Upcoming Talks

2024-05-15 11:00:00 | America/New_York

Denis Seletskiy Polytechnique Montréal

Experimental Quantum Electrodynamics

Traditional approaches to quantum optics are rooted in the reciprocal, frequency-momentum space. In this talk, I will discuss recent advances toward sub-cycle quantum optics, where, instead, quantum fields are accessed in a localized region of space-time [1-2]. Both regimes will be compared side-by-side to contrast the advantages of each approach, with a particular emphasis on quantum sensing proposals [3-5] in the mid-infrared frequency range. In the concluding part of the talk, I will summarize recent advances in producing few-cycle bright one- and two-mode squeezed vacuum states in a single few-cycle spatio-temporal mode with macroscopic photon occupation [6]. Such capabilities are poised to unlock a new era of (extreme) nonlinear quantum optics in the attosecond [7] regime. [1] C. Riek et al.; Science 350, 420-423 (2015) [2] I-C. Benea-Chelmus et al.; Nature 568, 202-206 (2019) [3] S. Virally, P. Cusson, DVS; Phys. Rev. Lett. 127, 270504 (2021) [4] S. Gündoğdu et al; Laser Phot. Rev. 17, 2200706 (2023) [5] S. Onoe, S. Virally, DVS; arXiv:2307.13088 (2023) [6] P. Cusson, S. Virally, DVS; IRMMW-THz Conference, paper Th-PM2-5-7 (2023) [7] 2023 Nobel Prize in Physics: Pierre Agostini, Ferenc Krausz and Anne L'Huillier. Experimental methods that generate attosecond pulses for studying electron dynamics in matter.

Speaker's Bio

Denis Seletskiy is an Associate Professor of Engineering Physics and a holder of Canada Research Chair (Tier 2) in "Ultrafast and Quantum Photonics" at Polytechnique Montréal (Canada). He received his PhD from the Optical Sciences and Engineering program at the University of New Mexico in 2010, followed by a National Research Council postdoctoral fellowship at Air Force Research Laboratories (2010-2012) and a 5-year junior group leader position and Marie Curie Zukuntskolleg Research fellowship at the University of Konstanz, Germany. In 2017 Seletskiy established the femtoQ laboratory at Polytechnique, which is focused on advancing theory, laser technology, and metrology protocols for time-domain quantum photonics. Since October 2022, he is leading an EU-CAN consortium in Mid-Infrared Quantum Technologies for Sensing (MIRAQLS).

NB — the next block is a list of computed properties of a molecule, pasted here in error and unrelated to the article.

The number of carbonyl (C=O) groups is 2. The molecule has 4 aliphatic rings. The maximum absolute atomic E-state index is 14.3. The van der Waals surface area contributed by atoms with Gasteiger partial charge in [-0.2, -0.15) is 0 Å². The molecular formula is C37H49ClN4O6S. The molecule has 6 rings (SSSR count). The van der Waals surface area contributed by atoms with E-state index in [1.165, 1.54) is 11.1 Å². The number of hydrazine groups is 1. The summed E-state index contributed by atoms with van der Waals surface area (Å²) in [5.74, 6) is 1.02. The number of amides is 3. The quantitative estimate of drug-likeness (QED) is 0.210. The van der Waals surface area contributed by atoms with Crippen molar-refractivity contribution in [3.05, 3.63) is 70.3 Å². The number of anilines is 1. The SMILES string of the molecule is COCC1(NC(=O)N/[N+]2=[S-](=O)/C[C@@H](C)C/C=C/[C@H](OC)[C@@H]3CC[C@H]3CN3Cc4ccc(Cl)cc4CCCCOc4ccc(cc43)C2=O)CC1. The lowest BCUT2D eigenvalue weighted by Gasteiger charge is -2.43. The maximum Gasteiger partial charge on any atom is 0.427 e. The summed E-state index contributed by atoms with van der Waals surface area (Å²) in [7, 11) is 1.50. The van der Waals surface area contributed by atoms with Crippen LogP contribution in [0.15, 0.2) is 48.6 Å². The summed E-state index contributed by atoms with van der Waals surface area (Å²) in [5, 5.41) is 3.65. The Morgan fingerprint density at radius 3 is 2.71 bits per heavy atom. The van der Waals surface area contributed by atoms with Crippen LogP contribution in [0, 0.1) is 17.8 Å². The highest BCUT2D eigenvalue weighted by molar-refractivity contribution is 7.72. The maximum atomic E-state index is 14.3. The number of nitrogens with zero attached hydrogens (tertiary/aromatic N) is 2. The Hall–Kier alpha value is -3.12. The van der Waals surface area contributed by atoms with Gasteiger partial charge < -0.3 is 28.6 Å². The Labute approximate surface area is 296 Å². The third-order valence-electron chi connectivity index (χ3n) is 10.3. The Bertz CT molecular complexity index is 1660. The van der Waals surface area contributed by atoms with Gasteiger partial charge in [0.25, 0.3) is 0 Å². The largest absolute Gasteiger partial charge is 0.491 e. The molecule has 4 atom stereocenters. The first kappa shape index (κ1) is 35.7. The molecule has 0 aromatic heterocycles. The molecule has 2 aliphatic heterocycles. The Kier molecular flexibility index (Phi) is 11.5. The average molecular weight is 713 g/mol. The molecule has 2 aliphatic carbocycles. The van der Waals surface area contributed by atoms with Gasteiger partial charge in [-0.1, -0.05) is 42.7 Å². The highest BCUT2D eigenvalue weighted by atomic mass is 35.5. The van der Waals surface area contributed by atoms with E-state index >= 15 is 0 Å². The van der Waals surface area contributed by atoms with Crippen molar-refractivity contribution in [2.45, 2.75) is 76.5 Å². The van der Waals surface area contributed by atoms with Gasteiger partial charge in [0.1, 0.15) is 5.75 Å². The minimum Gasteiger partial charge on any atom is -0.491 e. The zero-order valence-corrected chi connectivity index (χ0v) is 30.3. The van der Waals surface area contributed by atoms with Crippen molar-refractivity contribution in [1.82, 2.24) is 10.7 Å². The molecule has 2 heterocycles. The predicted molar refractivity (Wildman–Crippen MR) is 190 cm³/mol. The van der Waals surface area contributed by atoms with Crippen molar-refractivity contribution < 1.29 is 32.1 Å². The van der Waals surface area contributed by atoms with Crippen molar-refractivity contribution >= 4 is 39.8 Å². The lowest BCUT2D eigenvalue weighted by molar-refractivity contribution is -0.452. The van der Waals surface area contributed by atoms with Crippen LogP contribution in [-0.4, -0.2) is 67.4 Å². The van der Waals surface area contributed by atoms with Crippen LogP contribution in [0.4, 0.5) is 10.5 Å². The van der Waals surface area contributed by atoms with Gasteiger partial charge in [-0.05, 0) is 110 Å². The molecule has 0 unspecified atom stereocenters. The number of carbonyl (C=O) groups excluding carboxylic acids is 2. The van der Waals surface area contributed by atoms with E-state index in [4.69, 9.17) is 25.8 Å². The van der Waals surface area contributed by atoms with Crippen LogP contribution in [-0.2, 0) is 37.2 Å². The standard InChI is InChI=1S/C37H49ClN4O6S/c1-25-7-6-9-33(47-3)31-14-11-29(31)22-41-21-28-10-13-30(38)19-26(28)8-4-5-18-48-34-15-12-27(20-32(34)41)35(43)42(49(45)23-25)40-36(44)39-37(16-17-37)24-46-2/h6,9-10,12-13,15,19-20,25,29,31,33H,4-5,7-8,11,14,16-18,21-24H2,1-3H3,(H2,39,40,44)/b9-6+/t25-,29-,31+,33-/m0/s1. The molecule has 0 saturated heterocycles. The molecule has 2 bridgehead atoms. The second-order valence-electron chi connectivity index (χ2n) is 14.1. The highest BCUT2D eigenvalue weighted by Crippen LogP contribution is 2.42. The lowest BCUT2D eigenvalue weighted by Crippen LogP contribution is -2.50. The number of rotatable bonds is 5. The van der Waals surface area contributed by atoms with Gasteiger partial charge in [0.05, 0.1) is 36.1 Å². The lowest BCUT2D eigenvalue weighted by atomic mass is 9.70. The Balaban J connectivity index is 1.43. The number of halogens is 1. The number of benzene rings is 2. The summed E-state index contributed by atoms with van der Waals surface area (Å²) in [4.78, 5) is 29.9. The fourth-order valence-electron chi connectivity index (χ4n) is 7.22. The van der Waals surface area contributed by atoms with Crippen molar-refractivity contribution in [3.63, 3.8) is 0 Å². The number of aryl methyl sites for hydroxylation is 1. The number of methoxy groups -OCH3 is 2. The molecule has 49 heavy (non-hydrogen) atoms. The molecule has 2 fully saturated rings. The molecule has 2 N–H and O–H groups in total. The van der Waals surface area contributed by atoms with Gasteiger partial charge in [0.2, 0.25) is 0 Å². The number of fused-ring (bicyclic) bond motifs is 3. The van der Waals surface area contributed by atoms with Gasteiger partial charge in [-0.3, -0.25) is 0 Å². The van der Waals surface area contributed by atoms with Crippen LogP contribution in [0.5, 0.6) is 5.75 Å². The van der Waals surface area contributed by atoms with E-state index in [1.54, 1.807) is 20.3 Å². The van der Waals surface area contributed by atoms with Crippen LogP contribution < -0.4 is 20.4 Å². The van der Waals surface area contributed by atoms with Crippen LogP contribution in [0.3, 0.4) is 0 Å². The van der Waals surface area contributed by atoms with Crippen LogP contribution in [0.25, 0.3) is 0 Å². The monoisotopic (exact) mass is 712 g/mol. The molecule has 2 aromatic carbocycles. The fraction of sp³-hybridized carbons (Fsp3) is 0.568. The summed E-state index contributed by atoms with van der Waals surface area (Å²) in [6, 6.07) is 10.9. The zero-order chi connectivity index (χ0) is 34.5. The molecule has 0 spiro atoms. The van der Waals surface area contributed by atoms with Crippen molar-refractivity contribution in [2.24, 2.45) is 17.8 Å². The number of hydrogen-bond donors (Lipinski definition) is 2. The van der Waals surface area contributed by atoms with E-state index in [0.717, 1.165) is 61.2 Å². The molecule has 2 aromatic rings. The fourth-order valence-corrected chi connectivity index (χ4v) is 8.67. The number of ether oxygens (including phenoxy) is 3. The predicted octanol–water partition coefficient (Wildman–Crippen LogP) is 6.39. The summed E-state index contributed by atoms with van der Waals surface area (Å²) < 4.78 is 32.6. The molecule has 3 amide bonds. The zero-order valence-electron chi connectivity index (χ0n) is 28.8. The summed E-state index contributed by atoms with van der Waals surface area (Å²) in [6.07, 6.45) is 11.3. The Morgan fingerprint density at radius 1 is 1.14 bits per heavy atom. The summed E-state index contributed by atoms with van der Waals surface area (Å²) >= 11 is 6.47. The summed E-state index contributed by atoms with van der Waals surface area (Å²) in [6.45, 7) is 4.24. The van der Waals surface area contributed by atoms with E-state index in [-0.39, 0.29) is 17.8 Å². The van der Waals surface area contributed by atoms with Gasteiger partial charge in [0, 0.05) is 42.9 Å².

2024-05-22 11:00:00 | America/New_York

Akira Sone Department of Physics, University of Massachusetts Boston

Near-term Quantum Algorithms for Quantum Sensing

I will introduce the quantum algorithms to estimate the quantum Fisher information and prepare the optimal quantum states to maximize the quantum Fisher information, which can be implemented on the noisy intermediate-scale quantum (NISQ) devices. This talk is based on the following references: [1] Jacob L. Beckey, M. Cerezo, Akira Sone, and Patrick J. Coles, Phys. Rev. Research 4, 013083 (2022) [2] M. Cerezo, Akira Sone, Jacob L. Beckey, and Patrick J. Coles, Quantum Sci. Technol. 6 035008 (2021) [3] Akira Sone, M. Cerezo, Jacob L. Beckey, and Patrick J Coles, Phys. Rev. A 104, 062602 (2021)

Speaker's Bio

Akira Sone earned his Ph.D. in Quantum Engineering from MIT at 2019 under the supervision of Prof. Paola Cappellaro. He was a postdoctoral research associate in the Theoretical Division at the Los Alamos National Laboratory, working on the near-term quantum algorithms under the supervision of Dr. Patrick Coles from 2019 to 2021. After working as a research software engineer at the Aliro Technologies, Inc under the supervision of Prof. Prineha Narang from 2021 to 2022, he is currently an assistant professor of physics at University of Massachusetts Boston, working on the quantum machine learning, quantum sensing and quantum thermodynamics.
The Optics and Quantum Electronics Seminar Series is supported by the Research Laboratory of Electronics (RLE) and the Department of Electrical Engineering and Computer Science (EECS).